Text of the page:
> you *still* have to do the work in eocode()/decode().

Yes, I agree. There is no need to verify() function and no way to
enforce it's usage.

>> What should be done to serialize it partly? align() data before
>> encoding.
>
>   The name "align()" is a bad name for this.  "sanitize()" would be better.

Yes, probably "align" is not a very suitable name. From the other hand
"sanitize" triggers some medical associations in my mind. Something
like "biohazard", "contamination", "desinfection", "desinsection".
Other variant is "adjust".

(Or any other suitable name for function which removes some data from
given table (breaks cycles, removes all keys that are not strings
(for JSON object) or not elements of sequence (for JSON array), removes
all values that are not tables, strings, numbers, booleans or json.null).)

> [1] One of the worse offenders of this is Danial Bernstein, who's code
> assumes *no standard library whatsoever* and provides his own
> version of routines like memcpy() or strlen() [2].

On Joel Spolsky site [1] stated that for some period Microsoft Excel
team had it's own C compiler for project. I don't consider this bad.
If someone likes reimplementing stuff despite possibility to reuse it -
why not?

[1]
https://www.joelonsoftware.com/2001/10/14/in-defense-of-not-invented-here-syndrome/

-- Martin

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Re: Lua interface standards

Jay Carlson
In reply to this post by Dirk Laurie-2
tl;dr: JSON and XML are relatively easy to standardize because they have strong specifications. We don't have to design as much. That being said, there are still a lot of design problems even in those simple cases.

I warned you this was long.

> On Apr 23, 2017, at 2:11 AM, Dirk Laurie <[hidden email]> wrote:
>
> Briefly, I think we do not need a Python-like standard library as much
> as we need standards for those common tasks that tend to entice module
> writers into inventing ever-better wheels.
>
> The standard should be as sparse as possible, so that
>  (a) There is not much that the user needs to know.
>  (b) The quirks of particular existing implementation do not get
> so fondly described as 'standard' that no other implementation
> qualiifies.

I agree that another possibility should be automated testing; it could define the first cut at interface compatibility. Then we can argue about specific test IDs, which tends to focus the mind more than generalities.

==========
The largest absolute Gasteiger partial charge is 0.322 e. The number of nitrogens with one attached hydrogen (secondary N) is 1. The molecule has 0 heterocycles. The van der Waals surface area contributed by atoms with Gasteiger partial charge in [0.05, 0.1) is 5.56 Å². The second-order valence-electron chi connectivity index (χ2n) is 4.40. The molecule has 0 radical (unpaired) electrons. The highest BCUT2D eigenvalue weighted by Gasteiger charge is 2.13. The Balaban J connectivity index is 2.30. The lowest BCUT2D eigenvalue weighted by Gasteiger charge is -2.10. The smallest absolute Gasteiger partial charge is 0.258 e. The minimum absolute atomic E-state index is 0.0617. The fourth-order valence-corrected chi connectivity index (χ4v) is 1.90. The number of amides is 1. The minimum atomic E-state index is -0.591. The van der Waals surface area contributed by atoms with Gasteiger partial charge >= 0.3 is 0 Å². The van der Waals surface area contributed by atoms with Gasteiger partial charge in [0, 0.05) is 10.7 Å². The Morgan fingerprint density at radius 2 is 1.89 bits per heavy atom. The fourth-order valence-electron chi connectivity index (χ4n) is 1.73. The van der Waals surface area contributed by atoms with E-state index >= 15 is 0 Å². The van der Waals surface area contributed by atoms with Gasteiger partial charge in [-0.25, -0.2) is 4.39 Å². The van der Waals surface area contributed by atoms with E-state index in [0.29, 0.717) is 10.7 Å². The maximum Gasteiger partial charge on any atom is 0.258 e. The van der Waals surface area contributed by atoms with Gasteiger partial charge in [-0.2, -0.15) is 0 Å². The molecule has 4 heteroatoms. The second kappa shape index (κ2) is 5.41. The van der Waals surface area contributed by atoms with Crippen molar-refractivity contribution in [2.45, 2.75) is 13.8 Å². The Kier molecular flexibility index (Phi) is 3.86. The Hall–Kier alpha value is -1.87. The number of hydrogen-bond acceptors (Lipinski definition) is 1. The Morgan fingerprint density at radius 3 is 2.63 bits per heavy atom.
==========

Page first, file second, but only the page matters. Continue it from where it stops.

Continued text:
>
> For example, a module conforming to the 'json' standard should
> be loadable as `json = require "bestjson"` and provide methods
> json.decode (string to table), encode (table to string), and a unique
> immutable value json.null. In this case it is obvious how the table
> should look, but the standard should document it. Anything else is extra.
>
> When it comes to XML, it is no longer so obvious (does the attribute
> table go into [0] or a member named 'attire'?

My first attempt at documenting XML trees was in the 4.0 http://lua-users.org/wiki/XmlTree . And let's not forget: is the name of the tag called "name" or "tag"? One of them is *wrong*. :-)

I gave up on being right. LuaExpat presented lxp.lom as the API, and LOM trees were effectively standardized. So I switched to that. Have I mentioned semi-blessing?

It is not obvious to me whether LOM elements must be pure tables (i.e., no metatables, no proxies/userdata). That this is not obvious is probably because lxp.lom is intended as an implementation, and most people have the source to their tools; you can just read the code to answer questions like that. But if there's really an ecosystem around a data type, everybody may not be clear on which tacit requirements everybody else has. For example, here's something I've written and complained about too many times:

  for i=1,#t.attr do
    t.attr[i] = nil
  end

since I don't want pairs() to get the annoying numeric attributes. (This happens to be explicitly allowed by Matthew's spec.)

My typical style is to put all kinds of non-XML annotation on LOM nodes. That is, I expect to be able to write t.foo = "bar", and have t.foo stay with the table, but not affect its XML content. A pattern for XML processing is tearing down the DOM tree to build your own tree, and the ability to scribble notes on the LOM nodes is very helpful--for starters, you can make a .parent link if you really need it. Is this allowed by the LOM?

Anybody formalizing LOM further should take a look at my ancient http://lua-users.org/wiki/LazyTree for a weird implementation of XML parse trees. [1] I think it's *probably* easily interoperable with everybody--well, everybody in the, uh, Lua 4.0 XML ecosystem. I should clean up some 5.x versions. Didn't everybody switch from XML to JSON already though? Maybe that makes this discussion easier...

One thing's still true. In case there are any pure table-centric implementations (and there are), we can't call methods on LOM nodes. So nearly everybody is going to need external functions for tree walkers, iterating over tags with certain names, etc. (Since Lua is the reimplement-it-yourself language, you probably end up with a good chunk of DOM/XPath/XFoo functionality replicated in your private nop.lom.* library. I bet it's super-fast though.)

One of the functions nearly everybody has to use is lom.unparse, and it is almost as critical to get right as parsing.[2] Can I mix and match parsers and unparsers from different projects?